Another new arena of exploratory work was centred on waste management plants particularly in the city of Nanning, China. In our winning competition entry, we introduced the notion of an educational hub [later nicknamed, rainbow bridge] as part and parcel of the overall facility so that the culture of sustainability is taught to the young early on, in a clean and inspiring environment, rather than being toured around in a shoe-box shaped incinerator. These waste management plants are expected to come into service between late 2022 to early 2024.

During the pandemic, we were fortunate enough to work locally on a city-block redevelopment; the Holy Rosary Cathedral Precinct which involved restoration and a full seismic upgrade to the oldest cathedral in the city of Vancouver. We relocated the Diocese administrative facilities beneath a new mixed-use high-rise with a hotel above. We realigned the cathedral’s main entrance to its original status and replaced its old square into a city-park with an outdoor performance arena to a new training facility for BC Ballet topped with an assisted-housing for artist residences and beneath the square, where we introduced an EV charging station.We had such contemplative moments throughout this project when we realized that we were constantly and subconsciously bridging the civic to the sacred.

CDS takes on unusual tasks in delivering speculative design solutions that are far and beyond the norm. In July 2022, CDS sponsored and conducted a Young Architects Master Class for the Arthur Erickson Foundation, bringing together senior high school students to part-take in a 2-day design workshop to explore a sustainable future to the downtown waterfront for the year 2072. It was entitled, Our City, Our Playground. The workshop was a catalyst for an urban re-form, in the ways land-use policies should be played out in the future.

What does architecture mean to you and what is the role of an architect in your society?

It is evident from our portfolio, that architecture is a multi-faceted practice, a profession that demands the design community to keep evolving and educating themselves years after their formal academic qualifications. This is why, after twenty-five years of local experience, I am only now registered as a broadly experienced applicant [BEA] to the AIBC registration process. Architectural practice for me has always been a collaborative effort and having spent most years practicing and leading design studios in large architectural practices has been my main motivation. But now I enjoy a select team of creatives with select projects while allocating time to prepare and nurture the next generation of creatives. I believe more than practising the art of building, an architect must be an educator, first. It was not an architect, but Winston Churchill who once said, we shape our buildings; thereafter they shape us.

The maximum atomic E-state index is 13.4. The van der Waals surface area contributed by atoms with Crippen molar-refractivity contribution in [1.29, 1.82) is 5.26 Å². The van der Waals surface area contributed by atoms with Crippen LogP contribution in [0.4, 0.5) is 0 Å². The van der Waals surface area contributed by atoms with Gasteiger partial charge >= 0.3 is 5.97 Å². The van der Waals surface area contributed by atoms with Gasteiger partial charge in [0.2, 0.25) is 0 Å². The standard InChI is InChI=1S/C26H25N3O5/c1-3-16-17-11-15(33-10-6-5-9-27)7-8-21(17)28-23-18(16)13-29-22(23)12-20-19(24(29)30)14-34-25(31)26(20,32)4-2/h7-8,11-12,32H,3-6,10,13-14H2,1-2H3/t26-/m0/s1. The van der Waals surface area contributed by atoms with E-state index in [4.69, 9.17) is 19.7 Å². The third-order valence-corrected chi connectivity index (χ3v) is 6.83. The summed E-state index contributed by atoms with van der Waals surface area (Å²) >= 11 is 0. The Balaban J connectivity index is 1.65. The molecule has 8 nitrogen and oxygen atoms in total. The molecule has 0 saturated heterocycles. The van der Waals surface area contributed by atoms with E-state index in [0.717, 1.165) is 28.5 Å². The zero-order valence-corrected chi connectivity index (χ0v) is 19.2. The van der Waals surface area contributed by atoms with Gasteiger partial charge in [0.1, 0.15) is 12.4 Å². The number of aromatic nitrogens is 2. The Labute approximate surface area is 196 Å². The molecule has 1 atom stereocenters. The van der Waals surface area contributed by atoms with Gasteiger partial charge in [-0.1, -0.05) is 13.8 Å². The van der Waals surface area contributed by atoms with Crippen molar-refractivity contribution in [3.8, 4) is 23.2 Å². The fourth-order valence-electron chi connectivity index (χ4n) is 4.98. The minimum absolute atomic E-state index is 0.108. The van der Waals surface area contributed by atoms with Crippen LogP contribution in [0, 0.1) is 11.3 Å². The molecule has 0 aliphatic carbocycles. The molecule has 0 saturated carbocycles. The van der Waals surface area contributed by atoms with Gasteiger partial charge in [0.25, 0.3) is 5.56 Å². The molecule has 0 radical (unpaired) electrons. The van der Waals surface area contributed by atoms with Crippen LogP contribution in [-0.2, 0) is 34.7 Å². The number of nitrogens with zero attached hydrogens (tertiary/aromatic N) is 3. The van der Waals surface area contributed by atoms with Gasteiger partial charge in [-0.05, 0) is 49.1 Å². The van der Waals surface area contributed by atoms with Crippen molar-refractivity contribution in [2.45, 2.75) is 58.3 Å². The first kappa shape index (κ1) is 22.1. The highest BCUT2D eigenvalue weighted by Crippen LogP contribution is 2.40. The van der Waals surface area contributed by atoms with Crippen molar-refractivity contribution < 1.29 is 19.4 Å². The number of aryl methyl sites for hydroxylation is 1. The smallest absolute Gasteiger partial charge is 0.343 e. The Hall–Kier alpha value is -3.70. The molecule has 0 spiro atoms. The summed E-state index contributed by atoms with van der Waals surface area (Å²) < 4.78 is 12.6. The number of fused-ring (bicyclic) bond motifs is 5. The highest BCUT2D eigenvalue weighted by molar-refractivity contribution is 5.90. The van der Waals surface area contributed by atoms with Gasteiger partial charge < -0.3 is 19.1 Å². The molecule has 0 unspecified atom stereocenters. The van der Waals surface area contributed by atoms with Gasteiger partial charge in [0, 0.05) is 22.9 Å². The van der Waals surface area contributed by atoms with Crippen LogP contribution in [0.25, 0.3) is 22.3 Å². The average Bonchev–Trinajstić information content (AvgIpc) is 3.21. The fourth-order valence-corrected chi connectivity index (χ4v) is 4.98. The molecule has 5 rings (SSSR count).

Why do you participate in architecture competitions?

My first ten years as an architectural apprentice was spent in a leading architectural practice in Singapore, where in the 80s and 90s, every urban renewal project was an international architectural competition. These transformative years instilled in me that the best design solutions are often achieved and celebrated in the competitive realm. Over the years, I taught myself that participation in competitions was not always to win but to learn and equip oneself better in resolving design solutions, where the real-world agencies can never provide such opportune. What advice would you give to individuals who struggle to decide whether it would be beneficial for them to participate in architecture competitions? My best advice to all those young creatives is to always remember, Nothing Ventured, Nothing Gained! Participation ought to be the primary goal; and when an idea is born, everybody wins!